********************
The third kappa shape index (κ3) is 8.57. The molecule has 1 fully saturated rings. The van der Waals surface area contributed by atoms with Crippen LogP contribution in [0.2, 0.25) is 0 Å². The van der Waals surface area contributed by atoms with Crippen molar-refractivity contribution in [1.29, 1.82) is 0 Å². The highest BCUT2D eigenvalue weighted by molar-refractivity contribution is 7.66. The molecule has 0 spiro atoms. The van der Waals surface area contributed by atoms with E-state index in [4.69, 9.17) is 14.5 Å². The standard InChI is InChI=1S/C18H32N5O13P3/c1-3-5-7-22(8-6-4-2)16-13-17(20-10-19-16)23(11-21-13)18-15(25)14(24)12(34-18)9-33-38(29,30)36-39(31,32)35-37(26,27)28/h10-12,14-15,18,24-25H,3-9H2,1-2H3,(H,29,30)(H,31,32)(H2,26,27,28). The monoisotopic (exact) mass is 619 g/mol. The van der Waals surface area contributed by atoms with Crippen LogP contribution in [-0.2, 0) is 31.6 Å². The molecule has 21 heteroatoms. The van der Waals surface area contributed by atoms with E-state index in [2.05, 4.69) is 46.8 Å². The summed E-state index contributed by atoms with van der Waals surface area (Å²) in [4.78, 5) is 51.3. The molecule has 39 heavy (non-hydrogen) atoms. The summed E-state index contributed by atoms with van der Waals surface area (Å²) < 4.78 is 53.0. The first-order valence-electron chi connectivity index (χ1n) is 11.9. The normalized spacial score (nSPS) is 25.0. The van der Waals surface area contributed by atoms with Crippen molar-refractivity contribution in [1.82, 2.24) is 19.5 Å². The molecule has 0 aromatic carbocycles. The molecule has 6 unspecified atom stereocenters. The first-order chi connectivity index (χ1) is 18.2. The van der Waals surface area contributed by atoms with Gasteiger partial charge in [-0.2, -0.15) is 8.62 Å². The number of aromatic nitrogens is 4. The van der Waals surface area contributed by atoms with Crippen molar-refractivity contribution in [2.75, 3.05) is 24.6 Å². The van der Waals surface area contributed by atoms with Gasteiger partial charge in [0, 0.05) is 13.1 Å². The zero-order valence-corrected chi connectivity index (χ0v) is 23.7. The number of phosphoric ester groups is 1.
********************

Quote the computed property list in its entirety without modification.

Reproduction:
The third kappa shape index (κ3) is 8.57. The molecule has 1 fully saturated rings. The van der Waals surface area contributed by atoms with Crippen LogP contribution in [0.2, 0.25) is 0 Å². The van der Waals surface area contributed by atoms with Crippen molar-refractivity contribution in [1.29, 1.82) is 0 Å². The highest BCUT2D eigenvalue weighted by molar-refractivity contribution is 7.66. The molecule has 0 spiro atoms. The van der Waals surface area contributed by atoms with E-state index in [4.69, 9.17) is 14.5 Å². The standard InChI is InChI=1S/C18H32N5O13P3/c1-3-5-7-22(8-6-4-2)16-13-17(20-10-19-16)23(11-21-13)18-15(25)14(24)12(34-18)9-33-38(29,30)36-39(31,32)35-37(26,27)28/h10-12,14-15,18,24-25H,3-9H2,1-2H3,(H,29,30)(H,31,32)(H2,26,27,28). The monoisotopic (exact) mass is 619 g/mol. The van der Waals surface area contributed by atoms with Crippen LogP contribution in [-0.2, 0) is 31.6 Å². The molecule has 21 heteroatoms. The van der Waals surface area contributed by atoms with E-state index in [2.05, 4.69) is 46.8 Å². The summed E-state index contributed by atoms with van der Waals surface area (Å²) in [4.78, 5) is 51.3. The molecule has 39 heavy (non-hydrogen) atoms. The summed E-state index contributed by atoms with van der Waals surface area (Å²) < 4.78 is 53.0. The first-order valence-electron chi connectivity index (χ1n) is 11.9. The normalized spacial score (nSPS) is 25.0. The van der Waals surface area contributed by atoms with Crippen molar-refractivity contribution in [1.82, 2.24) is 19.5 Å². The molecule has 0 aromatic carbocycles. The molecule has 6 unspecified atom stereocenters. The first-order chi connectivity index (χ1) is 18.2. The van der Waals surface area contributed by atoms with Gasteiger partial charge in [-0.2, -0.15) is 8.62 Å². The number of aromatic nitrogens is 4. The van der Waals surface area contributed by atoms with Crippen molar-refractivity contribution in [2.75, 3.05) is 24.6 Å². The van der Waals surface area contributed by atoms with Gasteiger partial charge in [0, 0.05) is 13.1 Å². The zero-order valence-corrected chi connectivity index (χ0v) is 23.7. The number of phosphoric ester groups is 1.